EDITORIAL – For the Vancouver Whitecaps defence, gone are the days of Kendall Waston flying through the skies of BC Place, of Jordan Harvey being Mr. Reliable at left back, and of Tim Parker being Vancouver’s favorite red head since Travis Lulay and the Sedins.
Times have changed for the Whitecaps’ backline, and I can’t say it’s been an easy transition. While the new season draws closer, it also brings a blank slate with it. It’s a fresh start for those that need it. And, for Vancouver, that is very much needed.
Recent defensive history
In 2016, Whitecaps fans were treated to Waston really coming into his own after playing a full season. He went on to be selected to the MLS All-Star Game that year. He also found a defensive partner in Parker.
Harvey and Marcel De jong rounded out the back four. Despite looking good on paper, on the field was a different story. The team went on to have the second-most goals allowed in the Western Conference, paired with the fifth-worst goal differential in the league.
Then, 2017 was a step in the right direction, with little to no changes at the back. Vancouver improved to having the fifth-fewest goals allowed in the conference, and made a run to the West semifinals.
However, a bit of smoke and mirrors could have been in play, with Vancouver still having the third-most goals allowed by a playoff team. The second was Portland, who had enough offense to lead them to topping the Western Conference. Meanwhile, the third was San Jose, who lost 5-0 to the Whitecaps in the playoffs.
Any progress made in 2017 was unraveled in the following campaign, with former head coach Carl Robinson chopping and changing the lineups constantly. Meanwhile, their first round draft pick, Jake Nerwinski, found a lot of playing time in his second full year, and no genuine replacement was found for Harvey or Parker.
The team went on to concede 67 goals, which was good enough for third-most in the west. Real Salt Lake grabbed sixth in the standings, conceding nine less goals than Vancouver, but only two points higher. With the sale of captain Waston in the offseason, a massive overhaul was needed.
In 2019, Doneil Henry and Erik Godoy took over the reins at center back, with Nerwinski winning the battle against Scott Sutter for starting right back. Following along the same path as 2018, no genuine left back proved to be a regular starter. However, that changed when the purchase of Ali Adnan brought hope to Vancouver fans. That hope was quickly dashed after the Whitecaps boasted the second-worst goal difference in the MLS, as well as a last in the conference finish.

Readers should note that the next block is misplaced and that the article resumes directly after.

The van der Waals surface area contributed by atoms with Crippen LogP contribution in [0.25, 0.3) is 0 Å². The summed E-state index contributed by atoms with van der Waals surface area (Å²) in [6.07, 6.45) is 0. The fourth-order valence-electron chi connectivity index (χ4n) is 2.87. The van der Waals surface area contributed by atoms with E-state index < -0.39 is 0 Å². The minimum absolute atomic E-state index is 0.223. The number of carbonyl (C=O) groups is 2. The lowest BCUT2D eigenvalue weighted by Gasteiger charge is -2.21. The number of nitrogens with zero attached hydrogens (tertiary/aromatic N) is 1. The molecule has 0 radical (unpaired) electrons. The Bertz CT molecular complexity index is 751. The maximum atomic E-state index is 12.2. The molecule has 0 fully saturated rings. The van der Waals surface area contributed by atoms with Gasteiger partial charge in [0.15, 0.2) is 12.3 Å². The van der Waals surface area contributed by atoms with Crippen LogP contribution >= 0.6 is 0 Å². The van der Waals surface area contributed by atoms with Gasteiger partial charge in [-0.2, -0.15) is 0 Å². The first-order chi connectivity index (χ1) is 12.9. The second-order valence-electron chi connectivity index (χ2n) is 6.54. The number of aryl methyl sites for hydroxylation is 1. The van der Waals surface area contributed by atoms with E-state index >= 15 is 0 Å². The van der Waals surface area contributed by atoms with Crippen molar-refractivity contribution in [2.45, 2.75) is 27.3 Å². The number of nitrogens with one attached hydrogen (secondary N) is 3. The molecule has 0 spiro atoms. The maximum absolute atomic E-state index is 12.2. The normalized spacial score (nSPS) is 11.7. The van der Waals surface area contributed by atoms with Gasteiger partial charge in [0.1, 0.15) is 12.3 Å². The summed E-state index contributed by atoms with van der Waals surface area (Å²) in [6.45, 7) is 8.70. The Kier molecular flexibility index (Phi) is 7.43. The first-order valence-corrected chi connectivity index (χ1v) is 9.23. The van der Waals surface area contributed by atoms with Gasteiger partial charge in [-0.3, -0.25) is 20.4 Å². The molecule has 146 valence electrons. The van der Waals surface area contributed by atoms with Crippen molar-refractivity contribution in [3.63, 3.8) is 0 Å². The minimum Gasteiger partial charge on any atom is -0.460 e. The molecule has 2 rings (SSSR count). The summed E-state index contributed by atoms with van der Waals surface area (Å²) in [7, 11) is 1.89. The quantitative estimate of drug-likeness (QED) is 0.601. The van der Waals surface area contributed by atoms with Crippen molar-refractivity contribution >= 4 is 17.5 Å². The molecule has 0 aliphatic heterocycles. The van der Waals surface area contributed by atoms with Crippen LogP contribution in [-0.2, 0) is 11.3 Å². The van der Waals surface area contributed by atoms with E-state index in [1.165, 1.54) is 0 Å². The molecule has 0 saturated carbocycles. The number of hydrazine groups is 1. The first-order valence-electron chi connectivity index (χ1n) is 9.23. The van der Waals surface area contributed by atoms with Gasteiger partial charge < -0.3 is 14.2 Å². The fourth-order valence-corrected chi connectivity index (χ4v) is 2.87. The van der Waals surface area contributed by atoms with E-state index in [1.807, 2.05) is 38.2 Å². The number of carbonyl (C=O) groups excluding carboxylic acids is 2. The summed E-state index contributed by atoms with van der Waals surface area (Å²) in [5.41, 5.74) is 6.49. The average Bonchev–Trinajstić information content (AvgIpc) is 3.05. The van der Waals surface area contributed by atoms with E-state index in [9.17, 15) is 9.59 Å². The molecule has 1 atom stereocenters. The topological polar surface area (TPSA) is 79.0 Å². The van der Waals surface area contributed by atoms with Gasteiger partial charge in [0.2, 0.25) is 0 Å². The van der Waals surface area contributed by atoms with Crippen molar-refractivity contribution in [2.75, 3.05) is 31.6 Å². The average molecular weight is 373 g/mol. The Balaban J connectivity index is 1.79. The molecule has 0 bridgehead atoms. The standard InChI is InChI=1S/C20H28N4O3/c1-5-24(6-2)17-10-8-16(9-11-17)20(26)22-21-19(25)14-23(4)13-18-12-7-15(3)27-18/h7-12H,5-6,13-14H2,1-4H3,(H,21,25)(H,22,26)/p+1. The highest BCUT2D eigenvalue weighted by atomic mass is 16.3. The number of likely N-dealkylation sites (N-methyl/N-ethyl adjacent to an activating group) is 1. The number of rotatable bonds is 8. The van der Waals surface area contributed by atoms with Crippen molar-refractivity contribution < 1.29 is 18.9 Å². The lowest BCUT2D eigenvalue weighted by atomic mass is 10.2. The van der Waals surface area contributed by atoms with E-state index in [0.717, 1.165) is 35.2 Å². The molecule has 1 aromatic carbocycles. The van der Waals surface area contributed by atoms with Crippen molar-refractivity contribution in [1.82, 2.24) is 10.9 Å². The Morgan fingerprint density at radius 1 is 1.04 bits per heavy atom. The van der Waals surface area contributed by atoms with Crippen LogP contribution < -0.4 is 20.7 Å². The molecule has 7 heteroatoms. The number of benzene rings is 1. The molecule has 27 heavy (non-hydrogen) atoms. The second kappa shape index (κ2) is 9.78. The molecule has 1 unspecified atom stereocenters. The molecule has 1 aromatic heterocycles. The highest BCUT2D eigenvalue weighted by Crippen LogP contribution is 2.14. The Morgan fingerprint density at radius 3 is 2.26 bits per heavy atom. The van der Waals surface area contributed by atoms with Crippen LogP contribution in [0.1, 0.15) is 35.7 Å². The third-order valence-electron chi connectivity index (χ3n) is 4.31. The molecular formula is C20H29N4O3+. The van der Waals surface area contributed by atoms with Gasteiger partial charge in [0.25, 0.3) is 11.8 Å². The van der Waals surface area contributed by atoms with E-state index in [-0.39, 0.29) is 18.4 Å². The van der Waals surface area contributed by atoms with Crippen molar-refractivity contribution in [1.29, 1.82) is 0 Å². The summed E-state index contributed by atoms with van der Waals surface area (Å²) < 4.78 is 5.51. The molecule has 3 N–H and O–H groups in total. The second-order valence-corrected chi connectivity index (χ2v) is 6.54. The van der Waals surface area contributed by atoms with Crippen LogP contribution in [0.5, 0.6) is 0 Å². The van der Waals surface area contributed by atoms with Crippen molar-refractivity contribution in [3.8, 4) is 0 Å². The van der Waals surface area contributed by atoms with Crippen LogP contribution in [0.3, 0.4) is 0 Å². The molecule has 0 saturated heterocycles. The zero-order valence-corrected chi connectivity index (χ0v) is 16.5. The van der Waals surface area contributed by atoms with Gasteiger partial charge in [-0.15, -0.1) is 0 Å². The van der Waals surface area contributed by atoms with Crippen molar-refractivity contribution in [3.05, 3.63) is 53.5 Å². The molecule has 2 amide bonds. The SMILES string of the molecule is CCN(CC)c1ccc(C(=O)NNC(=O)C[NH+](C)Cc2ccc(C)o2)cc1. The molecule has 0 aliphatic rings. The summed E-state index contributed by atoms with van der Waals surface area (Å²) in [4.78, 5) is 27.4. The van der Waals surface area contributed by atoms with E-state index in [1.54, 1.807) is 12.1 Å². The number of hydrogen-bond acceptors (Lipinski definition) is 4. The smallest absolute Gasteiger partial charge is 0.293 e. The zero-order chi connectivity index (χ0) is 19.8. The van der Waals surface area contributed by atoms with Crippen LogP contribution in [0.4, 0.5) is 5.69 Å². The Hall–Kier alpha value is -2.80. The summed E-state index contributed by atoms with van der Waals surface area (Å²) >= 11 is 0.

What’s different now?
Despite the lack luster season last year, 2020 has a lot of optimism surrounding the club. That starts with the redeveloped back line. Max Crepeau cemented himself in the starting role between the sticks, and quickly won over the Vancouver faithful.
Depth has been added to the roster, especially at the center back position, so coach Marc Dos Santos now has some room to experiment. An emphasis has been put on having attacking full backs, something that Robinson almost refused to even mention. Numerous signings and camp invitees have played well in preseason so far. And, they look pretty swanky in their new navy blue kit.
- Christian Gutierrez is a left back who was brought in from Columbian side Colo-Colo. He is young but has plenty of experience, and will provide an alternative to Adnan.
- Godoy was on loan with Vancouver last year. However, the center back fit very well within the side, and his success brought him in on a three-year deal from Club Atlético Colón.
- Gianfranco Facchineri became the 20th player that was given a Whitecaps Homegrown contract. The youngster will be able to develop as he sits behind a couple of names on the depth chart at center back.
- Another young but developed player is Ranko Veselinović. He joins the club from FK Vojvodina in Serbia. The 20-year-old captained his side and has represented Serbia at numerous youth tournaments.
- Amer Didic isn’t on the roster, but was invited to the camp from Dos Santos. The Canadian international established himself with a very strong 2019 campaign for FC Edmonton. So far, he’s seen a lot of playing time this preseason. He was the only player to play all 90 minutes in a 1-1 draw against the Columbus Crew.
Has enough been done?
While all of these signings show indicators of both immediate impact as well as building for the future, it is simply too early to tell just how this line up will play together. On paper, the overhaul looks pretty solid. This off season was key for the development and improvement of the on-field performance. However, then again, the Whitecaps have looked deceiving before. Vancouver’s rebuild is not complete, nor has this offseason guaranteed success. However, it has been a step in the right direction for the Vancouver Whitecaps defence.